S&S 34 specs

Discussion in 'Sailboats' started by Skippy, Aug 2, 2005.

  1. Skippy
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    Skippy Senior Member

    I'm looking for specifications of the Sparkman & Stevens 34. Does anyone know what they are or if they're on the net somewhere? Thanks.
     
  2. Edboat
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    Edboat New Member

    Skippy,
    If you are just looking for general Specs you might want to try one of the PHRF sites. I'm sure there are some S&S 34 racing somewhere.
     
  3. Skippy
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    Skippy Senior Member

    Aha! I got caught spelling it Stevens with a v, instead of Stephens with a ph. Sincere apologies to the designers. :( Nice boat. :)

    LOA 33'7" 10.17 meters
    LWL 24'2" 7.51 meters
    Beam 10'1" 3.07 meters
    Draught 5'10" 1.78 meters
    Ballast 5462 lb of lead 2483 kg
    Displacement 9195 lb 4180 kg
    Sail area 650 sq. ft. 60.42 sq. meters
     
  4. Morning Bird
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    Morning Bird Junior Member

    I emailed Sparkman and Stephens in New York and they sent me the specs, plans and an article on the S&S 34.
     
  5. Skippy
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    Skippy Senior Member

    Sounds good, I'd love to see all of it if you can post it. I was reading Jesse Martin's book "Lionheart", and I wondered why they chose that model for a teenager with relatively moderate experience doing a circumnavigation. With almost the same waterline length as the Contessa 32, the S&S 34 has 16 percent more sail area and 20 percent more ballast, but three pecent less displacement. They seem to have similar hulls, both kind of diamond shaped to get more favorable ratings under IOR rules from the 60s or 70s. Lately I've been interested in what other design features intended to get around racing rules are common in production boats, even though they're less than optimal otherwise.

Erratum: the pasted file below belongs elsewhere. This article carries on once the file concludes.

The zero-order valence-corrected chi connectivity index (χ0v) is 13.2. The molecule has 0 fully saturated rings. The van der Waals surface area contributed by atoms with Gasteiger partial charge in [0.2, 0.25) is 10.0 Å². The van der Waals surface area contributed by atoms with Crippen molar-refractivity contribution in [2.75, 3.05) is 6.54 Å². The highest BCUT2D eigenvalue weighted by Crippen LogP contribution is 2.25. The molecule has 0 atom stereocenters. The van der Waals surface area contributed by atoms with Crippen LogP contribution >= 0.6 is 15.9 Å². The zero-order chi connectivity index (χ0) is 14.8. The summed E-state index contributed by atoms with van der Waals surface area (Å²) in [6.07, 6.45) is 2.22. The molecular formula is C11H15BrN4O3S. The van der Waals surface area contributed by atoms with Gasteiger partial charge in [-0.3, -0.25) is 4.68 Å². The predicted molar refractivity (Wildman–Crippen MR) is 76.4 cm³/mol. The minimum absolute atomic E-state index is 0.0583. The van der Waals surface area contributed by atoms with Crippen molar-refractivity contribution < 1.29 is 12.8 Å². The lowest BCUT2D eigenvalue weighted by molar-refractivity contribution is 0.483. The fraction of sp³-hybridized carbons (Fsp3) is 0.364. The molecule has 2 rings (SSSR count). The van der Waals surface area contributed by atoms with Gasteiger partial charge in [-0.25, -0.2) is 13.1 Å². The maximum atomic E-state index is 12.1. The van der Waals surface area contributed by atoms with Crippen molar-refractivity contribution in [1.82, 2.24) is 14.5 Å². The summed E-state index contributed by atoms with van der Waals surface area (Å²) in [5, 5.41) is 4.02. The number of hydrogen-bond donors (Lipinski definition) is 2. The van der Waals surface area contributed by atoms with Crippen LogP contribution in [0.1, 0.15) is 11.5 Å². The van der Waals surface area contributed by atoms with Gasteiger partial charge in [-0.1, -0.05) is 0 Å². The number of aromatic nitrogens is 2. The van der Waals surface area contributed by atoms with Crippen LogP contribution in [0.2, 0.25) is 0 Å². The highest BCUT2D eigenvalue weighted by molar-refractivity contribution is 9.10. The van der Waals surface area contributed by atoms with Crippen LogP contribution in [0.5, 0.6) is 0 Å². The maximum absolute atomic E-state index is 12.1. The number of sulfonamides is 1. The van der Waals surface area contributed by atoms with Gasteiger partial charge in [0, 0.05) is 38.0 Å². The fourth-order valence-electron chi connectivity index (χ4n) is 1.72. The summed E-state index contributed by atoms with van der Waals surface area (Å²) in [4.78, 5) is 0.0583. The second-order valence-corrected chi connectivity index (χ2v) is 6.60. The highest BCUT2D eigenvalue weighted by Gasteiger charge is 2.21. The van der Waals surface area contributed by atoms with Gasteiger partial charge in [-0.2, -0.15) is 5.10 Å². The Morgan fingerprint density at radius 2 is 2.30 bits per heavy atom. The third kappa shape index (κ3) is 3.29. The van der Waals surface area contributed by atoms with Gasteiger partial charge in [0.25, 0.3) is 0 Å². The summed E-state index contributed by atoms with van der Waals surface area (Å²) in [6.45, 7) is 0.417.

6. Morning Bird
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    Morning Bird Junior Member

    I am not familiar with the Contessa, there are very few here. S&S 34s have probably the best reputation as a sea boat of any mid 30 ft design and very good windward ability.
    I understand Jesse chose the S&S because of the previous circumnavigations in them by Jon Sanders and others. Jesse added a lot of standing rigging, three forestays for example, but otherwise it was a standard S&S built in Western Australia by Swarbricks.
    I have just acquired a 1984 one built by Swarbrick.
     

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  7. Skippy
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    Skippy Senior Member

    That's awesome MB. Thanks for the files, I'm studying them.
     
  8. Torvie
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    Torvie Junior Member

    Dear Skippy, There is a S&S 34 Association (some 40-50 boats were built in the UK and another 150 or so in Australia). They have a new website address, which is www.hyperea.net/ss34/ this is at present hard to find on any search engine (I understand this is being corrected). There are a number of useful articles (including Patrick's one), a large list of known boats and their features and some specifications. The boats were actually designed intially under the RORC rule, although Olin was involved with formulating the IOR rule and undoubtably this was also considered. As a matter of interest, they also rate extremely well under IMS (the subject of some complaining on occasion in Australia!) and now also are competitive in IRC. A Mk 2 S&S 34 is currently B Division IRC champion in at least 5 major offshore races in WA (These races vary from fairly standard to quite tough sailing). They actually changed the format of the major IMS offshore race in the 1990's as it was virtually unbeatable.